The problem with what is taught in schools

Many people have written on the problem of what is taught in schools and why children don’t like what they study. One of the major issue seems to be there is no direct relevance to what children are taught in the school and their own personal and social lives. The content in the school textbooks has been dissected of any meaningful connections that the children could make in their real lives. The school tasks are decontextualised so that they become insulated from the real world. The quote below very nicely captures what I wanted to say on this issue.

These kinds of situated-learning tasks are different from most school tasks, because school tasks are decontextualized. Imagine learning tennis by being told the rules and practicing the forehand, backhand, and serve without ever playing or seeing a tennis match. If tennis were taught that way, it would be hard to see the point of what you were learning. But in school, students are taught algebra and Shakespeare without cognitive apprenticeship being given any idea of how they might be useful in their lives. That is not how a coach would teach you to play tennis. A coach might first show you how to grip and swing the racket, but very soon you would be hitting the ball and playing games. A good coach would have you go back and forth between playing games and working on particular skills – combining global and situated learning with focused local knowledge.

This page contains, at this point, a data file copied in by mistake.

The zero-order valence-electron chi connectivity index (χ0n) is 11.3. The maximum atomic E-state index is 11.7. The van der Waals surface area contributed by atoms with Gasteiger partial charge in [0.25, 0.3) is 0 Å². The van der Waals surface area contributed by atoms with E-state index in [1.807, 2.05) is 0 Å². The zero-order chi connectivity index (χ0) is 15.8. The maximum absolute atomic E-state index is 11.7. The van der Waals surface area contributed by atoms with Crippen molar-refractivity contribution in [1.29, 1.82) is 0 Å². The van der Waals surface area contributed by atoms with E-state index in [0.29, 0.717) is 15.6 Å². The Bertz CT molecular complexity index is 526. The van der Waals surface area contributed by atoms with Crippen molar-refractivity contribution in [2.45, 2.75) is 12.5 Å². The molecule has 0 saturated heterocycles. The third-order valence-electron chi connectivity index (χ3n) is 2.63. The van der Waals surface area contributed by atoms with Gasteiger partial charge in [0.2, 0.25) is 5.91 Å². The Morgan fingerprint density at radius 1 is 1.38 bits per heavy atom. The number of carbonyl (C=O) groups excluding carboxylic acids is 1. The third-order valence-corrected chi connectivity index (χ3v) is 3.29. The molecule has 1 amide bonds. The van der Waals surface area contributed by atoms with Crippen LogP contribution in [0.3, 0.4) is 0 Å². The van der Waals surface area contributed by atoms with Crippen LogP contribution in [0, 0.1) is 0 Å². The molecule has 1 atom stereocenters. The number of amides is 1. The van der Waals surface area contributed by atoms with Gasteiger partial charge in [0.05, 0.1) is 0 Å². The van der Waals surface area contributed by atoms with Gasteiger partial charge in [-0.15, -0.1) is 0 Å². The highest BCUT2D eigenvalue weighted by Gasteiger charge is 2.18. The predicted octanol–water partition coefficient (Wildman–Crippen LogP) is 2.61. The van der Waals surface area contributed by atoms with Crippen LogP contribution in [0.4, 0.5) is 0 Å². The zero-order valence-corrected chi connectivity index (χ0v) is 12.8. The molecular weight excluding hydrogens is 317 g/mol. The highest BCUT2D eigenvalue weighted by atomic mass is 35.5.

Allan Collins – Cognitive Apprenticeship (The Cambridge Handbook of the Learning Sciences)

Papert too has some nice metaphors for this, and constructionism hence includes problems or projects which are personally meaningful to the learner so that they are contextualised withing the lives of the learners..